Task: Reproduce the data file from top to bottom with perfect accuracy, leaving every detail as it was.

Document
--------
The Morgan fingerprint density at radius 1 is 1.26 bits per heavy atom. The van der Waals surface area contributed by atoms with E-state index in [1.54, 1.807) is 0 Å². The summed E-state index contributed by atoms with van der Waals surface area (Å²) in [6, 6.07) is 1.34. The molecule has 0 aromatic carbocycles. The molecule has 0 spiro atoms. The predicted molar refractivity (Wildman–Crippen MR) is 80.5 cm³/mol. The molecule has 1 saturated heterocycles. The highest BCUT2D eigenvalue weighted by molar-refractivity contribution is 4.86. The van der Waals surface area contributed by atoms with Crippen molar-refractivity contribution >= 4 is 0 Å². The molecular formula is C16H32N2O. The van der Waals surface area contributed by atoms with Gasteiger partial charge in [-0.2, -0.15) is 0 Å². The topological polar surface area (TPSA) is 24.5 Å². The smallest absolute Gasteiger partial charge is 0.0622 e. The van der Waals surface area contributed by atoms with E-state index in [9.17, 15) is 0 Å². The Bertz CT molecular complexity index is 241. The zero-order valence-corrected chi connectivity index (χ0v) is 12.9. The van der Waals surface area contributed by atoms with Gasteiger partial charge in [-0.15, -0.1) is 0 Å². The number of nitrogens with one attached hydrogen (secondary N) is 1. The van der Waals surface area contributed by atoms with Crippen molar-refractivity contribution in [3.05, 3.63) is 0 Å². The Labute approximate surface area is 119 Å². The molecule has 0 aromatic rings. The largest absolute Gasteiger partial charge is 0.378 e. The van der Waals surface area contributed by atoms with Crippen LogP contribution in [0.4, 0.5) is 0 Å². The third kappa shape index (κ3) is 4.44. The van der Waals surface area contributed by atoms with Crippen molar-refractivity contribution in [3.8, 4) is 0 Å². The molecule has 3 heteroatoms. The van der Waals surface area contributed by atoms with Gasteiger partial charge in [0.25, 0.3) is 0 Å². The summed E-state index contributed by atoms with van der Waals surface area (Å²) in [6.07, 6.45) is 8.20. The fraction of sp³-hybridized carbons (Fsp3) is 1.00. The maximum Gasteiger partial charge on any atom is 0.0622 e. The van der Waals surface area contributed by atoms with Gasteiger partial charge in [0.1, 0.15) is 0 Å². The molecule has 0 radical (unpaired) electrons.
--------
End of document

The Morgan fingerprint density at radius 1 is 1.26 bits per heavy atom. The van der Waals surface area contributed by atoms with E-state index in [1.54, 1.807) is 0 Å². The summed E-state index contributed by atoms with van der Waals surface area (Å²) in [6, 6.07) is 1.34. The molecule has 0 aromatic carbocycles. The molecule has 0 spiro atoms. The predicted molar refractivity (Wildman–Crippen MR) is 80.5 cm³/mol. The molecule has 1 saturated heterocycles. The highest BCUT2D eigenvalue weighted by molar-refractivity contribution is 4.86. The van der Waals surface area contributed by atoms with Crippen molar-refractivity contribution >= 4 is 0 Å². The molecular formula is C16H32N2O. The van der Waals surface area contributed by atoms with Gasteiger partial charge in [-0.2, -0.15) is 0 Å². The topological polar surface area (TPSA) is 24.5 Å². The smallest absolute Gasteiger partial charge is 0.0622 e. The van der Waals surface area contributed by atoms with E-state index in [9.17, 15) is 0 Å². The Bertz CT molecular complexity index is 241. The zero-order valence-corrected chi connectivity index (χ0v) is 12.9. The van der Waals surface area contributed by atoms with Gasteiger partial charge in [-0.15, -0.1) is 0 Å². The number of nitrogens with one attached hydrogen (secondary N) is 1. The van der Waals surface area contributed by atoms with Crippen molar-refractivity contribution in [3.05, 3.63) is 0 Å². The Labute approximate surface area is 119 Å². The molecule has 0 aromatic rings. The largest absolute Gasteiger partial charge is 0.378 e. The van der Waals surface area contributed by atoms with Crippen LogP contribution in [0.4, 0.5) is 0 Å². The third kappa shape index (κ3) is 4.44. The van der Waals surface area contributed by atoms with Crippen molar-refractivity contribution in [3.8, 4) is 0 Å². The molecule has 3 heteroatoms. The van der Waals surface area contributed by atoms with Gasteiger partial charge in [0.25, 0.3) is 0 Å². The summed E-state index contributed by atoms with van der Waals surface area (Å²) in [6.07, 6.45) is 8.20. The fraction of sp³-hybridized carbons (Fsp3) is 1.00. The maximum Gasteiger partial charge on any atom is 0.0622 e. The van der Waals surface area contributed by atoms with Gasteiger partial charge in [0.1, 0.15) is 0 Å². The molecule has 0 radical (unpaired) electrons.